“What are three things you can do to be a better friend to the people in your life?”
First, I should note that I actually don’t have a lot of friends. That sounds horrible, but the thing is, when you come from a large family, you don’t actually need friends. And when you are an introvert, as I am, friends on top of ten aunts, ten uncles, and 157 cousins (at last count) are an invitation to insanity. That said, I do have a number of online friends, and I cherish these friendships. They seem to ebb and flow according to the busyness of our lives, our various illnesses (we’re all Of a Certain Age), and the seasonal pulls on our time; but it’s a comfort to me to know that they are there.
However, I must also note that at my advanced age, I have actually lost touch with most of my cousins, and have only recently found a few of them via Facebook. It’s great seeing familiar faces again, and catching up with their lives! And the older I grow, the more grateful I am for my huge extended family. Having lost them once, I’m not planning to lose them again. So, under the influence of this prompt, I’m pushed to find three things that would make me a better friend, and the most important of these is:
1. Pray for them. Thankfully, we all believe in God, my cousins and I (and my online friends), so this is an easy one — I don’t have to worry about stepping on their spiritual toes.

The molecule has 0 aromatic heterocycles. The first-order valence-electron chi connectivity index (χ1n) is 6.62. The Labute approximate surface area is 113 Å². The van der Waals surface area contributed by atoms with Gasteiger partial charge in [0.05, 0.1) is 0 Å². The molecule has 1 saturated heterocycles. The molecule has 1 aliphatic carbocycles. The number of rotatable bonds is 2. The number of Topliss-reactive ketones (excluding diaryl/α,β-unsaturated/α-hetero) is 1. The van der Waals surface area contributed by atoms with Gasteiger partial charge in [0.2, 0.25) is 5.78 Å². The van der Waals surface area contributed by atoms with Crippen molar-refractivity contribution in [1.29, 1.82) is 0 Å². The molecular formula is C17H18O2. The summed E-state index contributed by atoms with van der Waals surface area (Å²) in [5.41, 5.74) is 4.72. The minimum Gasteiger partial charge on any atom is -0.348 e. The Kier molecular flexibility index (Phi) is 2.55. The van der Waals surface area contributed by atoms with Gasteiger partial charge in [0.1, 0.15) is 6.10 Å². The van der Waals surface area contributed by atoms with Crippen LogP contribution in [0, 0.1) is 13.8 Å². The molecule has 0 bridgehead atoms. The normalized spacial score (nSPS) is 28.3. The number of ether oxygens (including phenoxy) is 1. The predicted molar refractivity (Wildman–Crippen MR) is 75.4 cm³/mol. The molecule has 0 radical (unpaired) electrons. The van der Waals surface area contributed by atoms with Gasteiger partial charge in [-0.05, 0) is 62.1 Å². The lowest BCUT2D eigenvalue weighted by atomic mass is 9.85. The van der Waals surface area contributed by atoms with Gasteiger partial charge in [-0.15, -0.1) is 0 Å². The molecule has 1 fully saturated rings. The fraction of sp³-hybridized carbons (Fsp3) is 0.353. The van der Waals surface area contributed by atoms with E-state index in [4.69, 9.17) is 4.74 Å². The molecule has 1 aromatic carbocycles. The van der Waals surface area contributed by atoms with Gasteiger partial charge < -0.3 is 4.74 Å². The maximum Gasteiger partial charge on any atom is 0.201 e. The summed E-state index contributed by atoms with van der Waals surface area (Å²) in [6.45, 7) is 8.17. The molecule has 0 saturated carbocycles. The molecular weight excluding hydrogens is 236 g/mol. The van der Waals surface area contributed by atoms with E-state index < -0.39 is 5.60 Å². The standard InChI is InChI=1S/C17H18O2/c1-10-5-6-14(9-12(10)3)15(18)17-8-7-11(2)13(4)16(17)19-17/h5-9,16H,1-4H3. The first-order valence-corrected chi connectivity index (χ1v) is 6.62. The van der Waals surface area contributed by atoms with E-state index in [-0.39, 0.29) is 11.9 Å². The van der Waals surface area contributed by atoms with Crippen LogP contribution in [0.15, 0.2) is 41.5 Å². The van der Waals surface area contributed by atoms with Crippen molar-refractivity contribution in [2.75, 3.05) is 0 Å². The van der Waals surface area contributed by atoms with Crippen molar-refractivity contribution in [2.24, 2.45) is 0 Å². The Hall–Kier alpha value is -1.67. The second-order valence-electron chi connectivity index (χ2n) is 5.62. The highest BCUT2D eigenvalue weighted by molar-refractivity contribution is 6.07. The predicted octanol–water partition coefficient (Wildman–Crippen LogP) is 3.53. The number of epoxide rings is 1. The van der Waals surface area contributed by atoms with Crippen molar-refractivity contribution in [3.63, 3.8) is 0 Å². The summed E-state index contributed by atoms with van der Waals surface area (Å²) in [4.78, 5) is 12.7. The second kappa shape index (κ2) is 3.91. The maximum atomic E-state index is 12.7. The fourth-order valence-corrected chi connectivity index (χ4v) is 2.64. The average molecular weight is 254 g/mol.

2. Keep in touch with them. I once found a teabag tag with a saying so striking that I tore it off the teabag and kept it: “Go often to your friend’s house, or weeds choke up the unused path.” Every time I see it, it brings me up short, reminds me that there are people I need to stay in touch with because they are valuable to me; they enrich my life, and I hope I enrich theirs.
3. Laugh with them, cry with them, rejoice with them, grieve with them. Sometimes all you need from a friend is to know that they exist at the hard times in your life; sometimes, all you need from a friend is someone to share your overwhelming joy with. My friends (and my relatives!) do this for me; I hope I return the favor, but if not, I need to. More importantly, I want to.
It took me a long time to find friends, and even longer to realize that I had friends all along, in the form of my cousins. May we all continue to be important to each other.